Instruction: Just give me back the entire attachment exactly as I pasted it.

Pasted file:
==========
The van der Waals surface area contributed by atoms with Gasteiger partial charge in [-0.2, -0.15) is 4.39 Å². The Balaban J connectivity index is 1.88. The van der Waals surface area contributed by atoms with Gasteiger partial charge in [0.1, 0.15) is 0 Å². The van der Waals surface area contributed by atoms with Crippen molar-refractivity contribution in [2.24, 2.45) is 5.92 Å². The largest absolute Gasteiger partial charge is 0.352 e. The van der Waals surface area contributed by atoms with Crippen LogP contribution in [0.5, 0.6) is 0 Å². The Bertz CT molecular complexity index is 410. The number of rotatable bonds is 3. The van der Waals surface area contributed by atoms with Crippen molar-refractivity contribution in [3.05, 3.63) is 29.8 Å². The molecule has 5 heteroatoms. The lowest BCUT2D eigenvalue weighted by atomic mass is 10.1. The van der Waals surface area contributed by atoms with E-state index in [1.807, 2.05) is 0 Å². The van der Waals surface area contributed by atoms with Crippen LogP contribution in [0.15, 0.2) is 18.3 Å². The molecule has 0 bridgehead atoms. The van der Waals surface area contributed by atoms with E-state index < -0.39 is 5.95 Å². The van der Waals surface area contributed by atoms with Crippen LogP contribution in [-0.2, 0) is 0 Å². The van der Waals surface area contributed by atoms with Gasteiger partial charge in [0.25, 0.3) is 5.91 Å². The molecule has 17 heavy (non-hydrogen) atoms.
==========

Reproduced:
The van der Waals surface area contributed by atoms with Gasteiger partial charge in [-0.2, -0.15) is 4.39 Å². The Balaban J connectivity index is 1.88. The van der Waals surface area contributed by atoms with Gasteiger partial charge in [0.1, 0.15) is 0 Å². The van der Waals surface area contributed by atoms with Crippen molar-refractivity contribution in [2.24, 2.45) is 5.92 Å². The largest absolute Gasteiger partial charge is 0.352 e. The van der Waals surface area contributed by atoms with Crippen LogP contribution in [0.5, 0.6) is 0 Å². The Bertz CT molecular complexity index is 410. The number of rotatable bonds is 3. The van der Waals surface area contributed by atoms with Crippen molar-refractivity contribution in [3.05, 3.63) is 29.8 Å². The molecule has 5 heteroatoms. The lowest BCUT2D eigenvalue weighted by atomic mass is 10.1. The van der Waals surface area contributed by atoms with E-state index in [1.807, 2.05) is 0 Å². The van der Waals surface area contributed by atoms with Crippen LogP contribution in [0.15, 0.2) is 18.3 Å². The molecule has 0 bridgehead atoms. The van der Waals surface area contributed by atoms with E-state index < -0.39 is 5.95 Å². The van der Waals surface area contributed by atoms with Crippen LogP contribution in [-0.2, 0) is 0 Å². The van der Waals surface area contributed by atoms with Gasteiger partial charge in [0.25, 0.3) is 5.91 Å². The molecule has 17 heavy (non-hydrogen) atoms.